Just to become familiar with travelling in Albania a daytrip from Tirana to Kruja (statue, bazaar, fortress) is a good start. You wouldn’t believe it but it’s a most historical place:



this is where the great Skanderbeg (pronounce slightly Skanderbey) stopped the Ottomans for about 25 years, ten years after his death the besieged inhabitants surrendered, got  killed and the women enslaved (a kind of ISIS at the time).


A magnificent statue of Skanderbeg! You can spot the two horns on top of his helmet. His helmet was adorned with a ram head, eloquent sign of virility, power, divineness – what it means here: an allusion to Alexander the Great, the two-horned-one, Iskander, his Ottoman name … Skanderbeg means Lord (bey) Alexander, see the connection? The real helmet and huge,heavy sword of the 15th century hero are in Vienna (Kunsthistorisches Museum), because the Viennese also know something about the Ottomans.


Beautiful ancient bazaar (here with an Italian tourist … gee, they are everywhere!). This ancient shopping mall had already sunk into oblivion and was SAVED and reconstructed, guess by whom? Enver! one point for him (never say never). Cross the bazar, you can buy everything there, from blouses, to wood carvings, carpets and ancient tools, but then you have to carry them. Buy a small pill-box to be used as an ashtray (how fitting, a bunker with ashes inside!), good quality and a real souvenir. Do you think my taste would be bad enough as to buy one?



Go up, up, up (wear good shoes on cobblestone!) and you reach the fortress. Is that the medieval fortress you expect to see?                  m e d i e v a l ? or neobyzantine-fascio-comunist-modernism?


Wild guess who ‘architected’ this; right! Pranvera Hoxha, Enver’s daughter; remember the pyramid? The building hosts the Skanderbeg Museum. When buying the entrance ticket you are informed ‘no taking pictures inside the museum’. Okay, rules are … Then you observe Albanian families flock into the museum teaching their children about their history and their culture and all of a sudden in their boundless enthusiasm they start putting their children on the thrones to take pictures of them, so I felt free to sneak out a few photos for myself.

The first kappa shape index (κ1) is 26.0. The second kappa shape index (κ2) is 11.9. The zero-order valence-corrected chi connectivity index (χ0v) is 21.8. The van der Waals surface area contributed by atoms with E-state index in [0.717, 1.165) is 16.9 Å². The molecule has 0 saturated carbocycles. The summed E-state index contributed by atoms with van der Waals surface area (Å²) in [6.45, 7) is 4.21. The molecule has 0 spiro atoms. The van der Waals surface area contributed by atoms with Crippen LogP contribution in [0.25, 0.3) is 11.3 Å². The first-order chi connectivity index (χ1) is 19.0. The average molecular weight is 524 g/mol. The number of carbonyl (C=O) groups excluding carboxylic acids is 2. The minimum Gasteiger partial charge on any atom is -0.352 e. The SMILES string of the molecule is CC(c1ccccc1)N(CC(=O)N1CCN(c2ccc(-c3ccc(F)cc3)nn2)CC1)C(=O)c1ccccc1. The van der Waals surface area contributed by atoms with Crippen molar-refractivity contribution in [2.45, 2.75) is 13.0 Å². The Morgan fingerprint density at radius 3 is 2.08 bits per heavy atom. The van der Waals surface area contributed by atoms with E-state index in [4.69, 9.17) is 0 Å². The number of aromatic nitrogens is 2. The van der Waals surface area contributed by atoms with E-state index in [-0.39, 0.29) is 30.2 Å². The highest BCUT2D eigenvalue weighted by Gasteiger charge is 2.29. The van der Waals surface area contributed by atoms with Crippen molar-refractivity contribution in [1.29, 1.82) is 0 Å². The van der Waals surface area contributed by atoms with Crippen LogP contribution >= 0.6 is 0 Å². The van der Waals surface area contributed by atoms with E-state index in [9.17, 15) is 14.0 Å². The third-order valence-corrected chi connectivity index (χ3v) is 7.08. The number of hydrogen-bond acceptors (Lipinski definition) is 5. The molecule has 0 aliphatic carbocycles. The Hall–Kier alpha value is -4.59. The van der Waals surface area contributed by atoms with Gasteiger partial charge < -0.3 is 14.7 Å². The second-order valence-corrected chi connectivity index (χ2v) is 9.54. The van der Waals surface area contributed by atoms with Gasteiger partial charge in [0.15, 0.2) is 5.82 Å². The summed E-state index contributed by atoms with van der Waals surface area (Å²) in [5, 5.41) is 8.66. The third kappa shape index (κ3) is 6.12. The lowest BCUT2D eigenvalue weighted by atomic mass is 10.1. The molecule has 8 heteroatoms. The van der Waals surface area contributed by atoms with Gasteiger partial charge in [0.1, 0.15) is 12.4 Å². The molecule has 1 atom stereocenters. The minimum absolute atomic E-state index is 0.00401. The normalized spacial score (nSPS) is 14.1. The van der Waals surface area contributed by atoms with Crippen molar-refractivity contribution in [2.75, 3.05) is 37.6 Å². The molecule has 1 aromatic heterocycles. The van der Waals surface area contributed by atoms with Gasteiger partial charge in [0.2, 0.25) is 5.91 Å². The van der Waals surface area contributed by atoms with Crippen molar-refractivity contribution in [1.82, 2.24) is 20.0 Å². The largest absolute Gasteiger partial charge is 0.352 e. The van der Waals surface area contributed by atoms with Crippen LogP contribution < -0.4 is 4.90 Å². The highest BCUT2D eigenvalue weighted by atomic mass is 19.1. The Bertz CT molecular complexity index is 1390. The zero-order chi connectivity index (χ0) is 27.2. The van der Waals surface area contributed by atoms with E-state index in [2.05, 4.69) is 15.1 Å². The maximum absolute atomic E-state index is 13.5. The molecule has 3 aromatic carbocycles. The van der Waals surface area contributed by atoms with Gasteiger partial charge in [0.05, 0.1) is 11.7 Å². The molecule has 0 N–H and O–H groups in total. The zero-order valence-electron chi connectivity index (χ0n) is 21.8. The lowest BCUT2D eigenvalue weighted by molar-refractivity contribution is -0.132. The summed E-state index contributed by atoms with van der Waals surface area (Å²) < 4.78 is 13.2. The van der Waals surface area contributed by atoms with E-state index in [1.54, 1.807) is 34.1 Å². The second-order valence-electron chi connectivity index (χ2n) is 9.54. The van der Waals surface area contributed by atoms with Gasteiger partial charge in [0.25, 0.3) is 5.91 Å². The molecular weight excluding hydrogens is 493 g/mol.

thrones (without children)



This is what’s left of the ancient castle (in front the Italian tourist, again)

DSCN7993 DSCN7984


The National Ethnographic Museum (you find National Ethnographic Museums everywhere and they are usually Ottoman villas)

beautiful entrance


        the ladies’ quarters


comfy living room (for the men and their guests)


 bedroom (I guess)


And after visiting this wordly Ottoman villa  a more mystical site attracts my attention:

a Bektashi cemetary


Bektashi tombs


and a millennium olive tree


Bektashism is a kind of Sufi order but I don’t want to bore you =I can’t explain, you may have to look that up yourself. One thing I can say is the man who was on guard at the tombs was extremely reserved, modest, friendly, calm … all a result of training oneself to acquire praiseworthy traits? Albanians on the whole are really very friendly people

and who knows where all those prejudices that I hear come from?


More about that next time



Greetings from around the corner

7 Aug

Summer holidays again and I think of all the letters I wanted to write and the pictures I didn’t send last year:

Yucatan, huge, well restored  pyramids with unpronouncable names, the hot, humid jungle with still to be excavated pyramids, grim looking Mexican policemen who stop buses and check on pale, blond tourists and stern dark local travellers, San Cristòbal de las Casas in Chiapas (Zapatista country with their (not so) secret signs the green crosses), Mexico City, its archeological area of the Templo Mayor with sad remnants of the conquistadores’ will to destroy Aztec grandiosity (Tenochtitlan) and to put their own church in its place (Metropolitan Church, bombastic), Frida Kahlo’s enchanting home and Diego Rivera’s socio-critical murals, culture keen Mexicans and their pride of their European and American heritage, colourfully clad Maya women who sell beautiful embroidery.